The incubation period of monkeypox is usually between six to 13 days but can range from five to 21 days.4 Systemic symptoms may begin as a prodrome before the skin lesions appear and typically manifest with lymphadenopathy, fevers, fatigue and malaise. Lymphadenopathy (mostly inguinal) is common, occurring in 56% of individuals in one case series, and is one of the distinguishing features from smallpox.25 These systemic symptoms can also occur after the appearance of skin lesions. 

Skin lesions occur in 95% of patients, with the anogenital area being the most commonly affected site, followed by the trunk and limbs (Figures a to d). The face, palms and soles can also be affected.24 The dermatological manifestations most often present with a vesiculo papular rash but a macular rash, single or multiple ulcers, an eschar or crusted lesions can also occur.24,25 Multiple skin lesions with these varying appearances can present simultaneously. Oropharyngeal symptoms have also been reported and include pharyngitis, tonsillitis, odynophagia, epiglottitis and oral lesions. 

Types of sexual practice has been shown to correlate with disease presentation. For example, people who have receptive anal intercourse are more likely to develop proctitis and systemic symptoms, whereas those who have receptive oral sex have high rates of ulcerative tonsillitis.26 Immunocompromised people, including those living with HIV and with a CD4 count of less than 0.2 x 109 cells/L) may be at higher risk of developing severe disease. 

Secondary bacterial infection and cellulitis can occur around the skin lesions and are common in skin lesions on the penis.25 Rare complications include pneumonitis, encephalitis, myocarditis and keratitis, which can lead to vision loss.24 


Skin lesions should be vigorously swabbed using flocked swabs. Two swabs should be taken for separate monkeypox PCR and viral testing. Ideally, two to three lesions from different locations or with different appearances should be sampled. New flocked swabs should be used to collect oropharyngeal swabs or, for patients with proctitis, rectal swabs.

Each specimen should be first placed in a separate biohazard sample bag, and then all the sample bags should be put into a second outer biohazard specimen bag, along with the request form. A monkeypox PCR test should be requested, along with tests for the common differential diagnoses (Box). Noninfective causes, such as squamous cell carcinoma or Behcet’s disease, should also be considered. If bacterial infection is suspected, a separate swab should be used to send tissue from the skin lesion for microscopy, culture and sensitivity testing. 


The initial assessment of anyone presenting with a new skin lesion with or without systemic symptoms should include a detailed sexual and travel history to assess their epidemiological risk. Examination should include an external genital and anorectal examination, given the high frequency of skin lesions in this area, with relevant swabs taken as detailed above. Public health authorities should be notified of any suspected or confirmed cases. 

Most cases of monkeypox are self-limiting and patients can be managed in the outpatient setting. For patients with severe disease or in those at risk of severe disease (e.g. immunocompromised patients), antiviral therapy can be considered; however, this should only be given in consultation with an infectious diseases or sexual health physician. The preferred antiviral is tecovirimat for 14 days, which has been previously used for smallpox. It can be given orally or intravenously and dosing is weight-based. Studies on the safety and effectiveness of tecovirimat for monkeypox are currently being undertaken; however, at the time of writing, no data are available. Vaccinia immunoglobulin may also be considered to treat monkeypox and is the preferred option for complications after ACAM2000 vaccination. The use of cidofovir is also being investigated.27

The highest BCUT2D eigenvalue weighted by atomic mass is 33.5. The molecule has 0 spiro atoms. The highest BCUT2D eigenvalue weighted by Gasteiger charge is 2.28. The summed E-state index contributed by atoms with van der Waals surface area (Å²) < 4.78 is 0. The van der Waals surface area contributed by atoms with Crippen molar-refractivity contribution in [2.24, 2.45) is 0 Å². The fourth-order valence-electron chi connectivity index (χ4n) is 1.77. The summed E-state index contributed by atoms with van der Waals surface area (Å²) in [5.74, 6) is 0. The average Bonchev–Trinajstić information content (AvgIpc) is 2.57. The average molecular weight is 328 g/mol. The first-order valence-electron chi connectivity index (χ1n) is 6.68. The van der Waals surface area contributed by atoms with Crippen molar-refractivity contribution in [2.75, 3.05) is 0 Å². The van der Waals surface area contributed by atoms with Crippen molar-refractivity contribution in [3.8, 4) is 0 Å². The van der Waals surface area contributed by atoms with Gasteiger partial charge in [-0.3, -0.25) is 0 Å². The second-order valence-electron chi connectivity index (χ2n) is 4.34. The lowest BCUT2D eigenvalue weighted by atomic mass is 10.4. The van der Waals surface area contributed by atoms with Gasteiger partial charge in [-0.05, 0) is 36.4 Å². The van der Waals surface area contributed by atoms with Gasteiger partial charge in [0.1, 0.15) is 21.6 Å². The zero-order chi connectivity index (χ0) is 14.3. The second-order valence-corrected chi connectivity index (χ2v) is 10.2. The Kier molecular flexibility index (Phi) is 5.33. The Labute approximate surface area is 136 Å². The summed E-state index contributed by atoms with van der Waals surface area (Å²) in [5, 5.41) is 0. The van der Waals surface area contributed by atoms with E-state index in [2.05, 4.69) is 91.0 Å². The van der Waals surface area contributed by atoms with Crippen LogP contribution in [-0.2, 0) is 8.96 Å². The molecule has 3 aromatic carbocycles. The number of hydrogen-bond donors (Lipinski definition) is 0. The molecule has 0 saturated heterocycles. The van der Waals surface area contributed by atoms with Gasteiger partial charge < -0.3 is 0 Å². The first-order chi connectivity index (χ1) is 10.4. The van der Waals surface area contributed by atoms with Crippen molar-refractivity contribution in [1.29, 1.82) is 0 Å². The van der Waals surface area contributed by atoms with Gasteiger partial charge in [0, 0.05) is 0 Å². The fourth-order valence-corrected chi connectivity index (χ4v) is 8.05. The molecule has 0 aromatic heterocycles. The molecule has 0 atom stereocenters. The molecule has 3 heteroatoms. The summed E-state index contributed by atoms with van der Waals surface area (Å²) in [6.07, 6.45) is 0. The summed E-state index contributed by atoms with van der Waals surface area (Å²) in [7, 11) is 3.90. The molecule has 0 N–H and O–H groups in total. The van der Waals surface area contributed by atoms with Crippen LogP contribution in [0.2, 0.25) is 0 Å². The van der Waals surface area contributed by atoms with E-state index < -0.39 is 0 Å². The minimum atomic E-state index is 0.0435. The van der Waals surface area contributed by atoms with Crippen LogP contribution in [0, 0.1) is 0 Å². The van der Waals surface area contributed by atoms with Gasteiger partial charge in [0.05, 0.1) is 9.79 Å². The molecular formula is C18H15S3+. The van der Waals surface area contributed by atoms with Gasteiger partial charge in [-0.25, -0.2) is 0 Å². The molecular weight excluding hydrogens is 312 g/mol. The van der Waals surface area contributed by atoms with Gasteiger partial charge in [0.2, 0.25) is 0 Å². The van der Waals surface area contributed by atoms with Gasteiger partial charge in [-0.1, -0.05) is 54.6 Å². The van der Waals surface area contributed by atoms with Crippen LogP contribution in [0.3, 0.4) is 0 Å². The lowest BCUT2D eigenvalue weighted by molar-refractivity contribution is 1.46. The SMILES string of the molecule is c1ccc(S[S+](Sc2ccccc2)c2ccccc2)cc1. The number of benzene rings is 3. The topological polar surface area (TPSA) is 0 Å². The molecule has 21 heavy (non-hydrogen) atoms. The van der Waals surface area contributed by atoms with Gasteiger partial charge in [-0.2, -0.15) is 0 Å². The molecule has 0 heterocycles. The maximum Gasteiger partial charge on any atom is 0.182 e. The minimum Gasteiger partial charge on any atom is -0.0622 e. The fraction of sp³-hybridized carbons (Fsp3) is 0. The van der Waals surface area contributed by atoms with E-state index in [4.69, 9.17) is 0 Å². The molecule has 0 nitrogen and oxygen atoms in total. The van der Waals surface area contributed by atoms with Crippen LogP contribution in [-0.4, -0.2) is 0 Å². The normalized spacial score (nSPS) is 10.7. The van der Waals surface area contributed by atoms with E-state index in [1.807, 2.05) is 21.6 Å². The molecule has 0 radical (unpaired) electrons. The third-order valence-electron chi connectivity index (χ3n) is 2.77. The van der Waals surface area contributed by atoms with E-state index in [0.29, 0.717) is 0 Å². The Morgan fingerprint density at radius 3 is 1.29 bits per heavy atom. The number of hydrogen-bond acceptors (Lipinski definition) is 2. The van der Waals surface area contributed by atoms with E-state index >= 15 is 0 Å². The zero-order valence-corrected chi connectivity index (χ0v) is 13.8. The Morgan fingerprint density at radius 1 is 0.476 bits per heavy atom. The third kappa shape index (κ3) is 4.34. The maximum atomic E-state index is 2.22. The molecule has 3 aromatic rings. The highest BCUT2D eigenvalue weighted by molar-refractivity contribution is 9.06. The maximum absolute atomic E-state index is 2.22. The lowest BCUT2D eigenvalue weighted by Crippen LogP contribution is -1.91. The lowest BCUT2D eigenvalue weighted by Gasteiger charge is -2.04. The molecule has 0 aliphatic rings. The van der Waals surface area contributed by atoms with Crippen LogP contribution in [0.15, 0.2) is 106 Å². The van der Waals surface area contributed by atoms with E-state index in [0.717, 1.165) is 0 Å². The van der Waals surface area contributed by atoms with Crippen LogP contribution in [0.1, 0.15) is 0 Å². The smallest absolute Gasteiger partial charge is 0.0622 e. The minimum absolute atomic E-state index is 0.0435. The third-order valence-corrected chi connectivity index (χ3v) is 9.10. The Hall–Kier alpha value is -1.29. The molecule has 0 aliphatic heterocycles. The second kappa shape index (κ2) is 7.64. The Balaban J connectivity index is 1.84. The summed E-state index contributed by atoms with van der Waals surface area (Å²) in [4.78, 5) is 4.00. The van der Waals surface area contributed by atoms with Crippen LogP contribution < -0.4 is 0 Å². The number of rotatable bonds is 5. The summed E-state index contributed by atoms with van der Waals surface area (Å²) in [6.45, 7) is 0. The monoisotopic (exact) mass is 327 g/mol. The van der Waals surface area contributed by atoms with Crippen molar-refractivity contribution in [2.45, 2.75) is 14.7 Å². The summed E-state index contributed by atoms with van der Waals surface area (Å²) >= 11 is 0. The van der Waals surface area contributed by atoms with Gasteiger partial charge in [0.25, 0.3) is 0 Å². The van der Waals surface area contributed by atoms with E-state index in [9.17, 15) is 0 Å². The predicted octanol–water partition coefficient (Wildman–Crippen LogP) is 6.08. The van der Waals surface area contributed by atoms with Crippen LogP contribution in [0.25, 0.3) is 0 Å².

Occasionally, patients with severe rectal pain secondary to proctitis require hospital admission for symptom management. Severe proctitis can make defaecation difficult and local anaesthetic gel, stool softeners and analgesia may be needed. Oropharyngeal lesions can also be painful, making oral intake difficult, and affected patients may require rehydration or nutritional support.  

People with confirmed monkeypox should isolate at home until all their skin lesions have crusted over, scabs have been shed and a new skin layer has formed. The duration monkeypox virus remains in semen and the infectiousness of viral shedding in semen is currently unclear. It is therefore recommended that people with monkeypox abstain from sex for the duration of their infection and use condoms when engaging in sexual activity for an additional eight weeks after they have recovered.24 Treatment guidelines are available online ( 

When to refer

GPs should alert their local public health unit of any patient suspected of having monkeypox before sending a tissue sample for diagnosis. Infectious diseases and public health authorities should be notified of any confirmed cases to ensure a timely co-ordinated response in regards to isolation, contact tracing and symptom management.  


The current global outbreak of monkeypox has been associated with usually mild, self-limiting symptoms; however, the systemic and cutaneous manifestations can be variable. Returned travellers and men who have sex with men and with multiple sexual partners are most at risk. Healthcare practitioners need to have a heightened awareness of patients with these epidemiological risk factors who present with new skin lesions, and consider monkeypox as a differential diagnosis. Local public health units should be contacted about any confirmed or suspected cases.     MT